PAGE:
General Employment & Job Outlook Statistics
Speech-Language Pathologists held about 119,300 jobs in 2008. About 48 percent were employed in educational services. Others were employed in hospitals; offices of other health practitioners, including Speech-Language Pathologists; nursing care facilities; home healthcare services; individual and family services; outpatient care centers; and child day care centers.
Nine percent of Speech-Language Pathologists were self-employed in 2008. They contract to provide services in schools, offices of physicians, hospitals, or nursing care facilities, or work as consultants to industry.
Employment of Speech-Language Pathologists is expected to grow by 19 percent from 2008 to 2018, faster than the average for all occupations. As the members of the baby-boom generation continue to age, the possibility of neurological disorders and associated speech, language, and swallowing impairments increases. Medical advances also are improving the survival rate of premature infants and trauma and stroke victims, who then need assessment and sometimes treatment.
Employment in educational services will increase with the growth in elementary and secondary school enrollments, including enrollment of special education students. The 2004 Individuals with Disabilities Education Act is a Federal law that guarantees special education and related services to all eligible children with disabilities. Greater awareness of the importance of early identification and diagnosis of speech and language disorders in young children will also increase employment.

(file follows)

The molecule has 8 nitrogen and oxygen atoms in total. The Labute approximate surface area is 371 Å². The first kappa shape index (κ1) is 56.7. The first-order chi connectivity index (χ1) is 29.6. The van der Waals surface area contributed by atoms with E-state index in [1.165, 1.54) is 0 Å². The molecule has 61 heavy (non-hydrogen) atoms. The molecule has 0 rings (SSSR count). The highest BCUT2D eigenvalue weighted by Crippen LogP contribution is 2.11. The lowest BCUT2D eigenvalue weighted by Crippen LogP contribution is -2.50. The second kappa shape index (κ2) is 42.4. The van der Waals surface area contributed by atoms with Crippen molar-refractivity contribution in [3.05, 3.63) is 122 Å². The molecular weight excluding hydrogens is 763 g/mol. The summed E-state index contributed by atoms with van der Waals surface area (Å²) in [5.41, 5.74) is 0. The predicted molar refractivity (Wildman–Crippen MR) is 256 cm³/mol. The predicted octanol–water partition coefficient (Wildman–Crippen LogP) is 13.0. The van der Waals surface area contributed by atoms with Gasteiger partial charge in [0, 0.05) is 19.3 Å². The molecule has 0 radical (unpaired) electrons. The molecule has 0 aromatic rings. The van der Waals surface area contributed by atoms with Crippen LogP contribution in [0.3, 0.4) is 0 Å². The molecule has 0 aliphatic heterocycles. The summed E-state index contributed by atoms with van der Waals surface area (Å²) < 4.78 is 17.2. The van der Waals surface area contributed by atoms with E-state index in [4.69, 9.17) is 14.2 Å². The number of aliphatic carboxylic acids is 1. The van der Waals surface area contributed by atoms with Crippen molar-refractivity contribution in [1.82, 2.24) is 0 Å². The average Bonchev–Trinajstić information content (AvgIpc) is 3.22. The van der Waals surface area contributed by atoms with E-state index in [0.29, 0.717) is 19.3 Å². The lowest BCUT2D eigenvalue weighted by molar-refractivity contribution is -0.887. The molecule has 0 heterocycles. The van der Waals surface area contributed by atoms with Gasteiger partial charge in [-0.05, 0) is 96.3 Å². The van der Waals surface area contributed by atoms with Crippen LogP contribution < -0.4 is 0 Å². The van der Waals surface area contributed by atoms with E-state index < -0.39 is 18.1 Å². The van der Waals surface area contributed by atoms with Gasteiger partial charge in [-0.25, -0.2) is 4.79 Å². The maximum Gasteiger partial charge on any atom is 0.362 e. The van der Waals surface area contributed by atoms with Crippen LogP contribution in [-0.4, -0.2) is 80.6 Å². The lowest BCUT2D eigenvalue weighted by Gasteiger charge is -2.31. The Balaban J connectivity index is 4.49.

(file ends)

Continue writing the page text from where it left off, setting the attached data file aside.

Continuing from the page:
In healthcare facilities, restrictions on reimbursement for therapy services may limit the growth of Speech-Language Pathologist jobs in the near term. However, the long-run demand for therapists should continue to rise as growth in the number of individuals with disabilities or limited function spurs demand for therapy services.
The number of Speech-Language Pathologists in private practice should increase because hospitals, schools, and nursing care facilities will contain costs by increasingly contracting out for these services.
In addition to job growth, a number of job openings in speech-language pathology will be due to retirements. Opportunities should be favorable, particularly for those with the ability to speak a second language, such as Spanish. Demand for Speech-Language Pathologists can be regional so job prospects are expected to be favorable for those who are willing to relocate, particularly to areas experiencing difficulty in attracting and hiring Speech-Language Pathologists.
(Bureau of Labor Statistics, U.S. Department of Labor, Occupational Outlook Handbook, 2010-11 Edition, Physical Therapists, visited April 15, 2010.)
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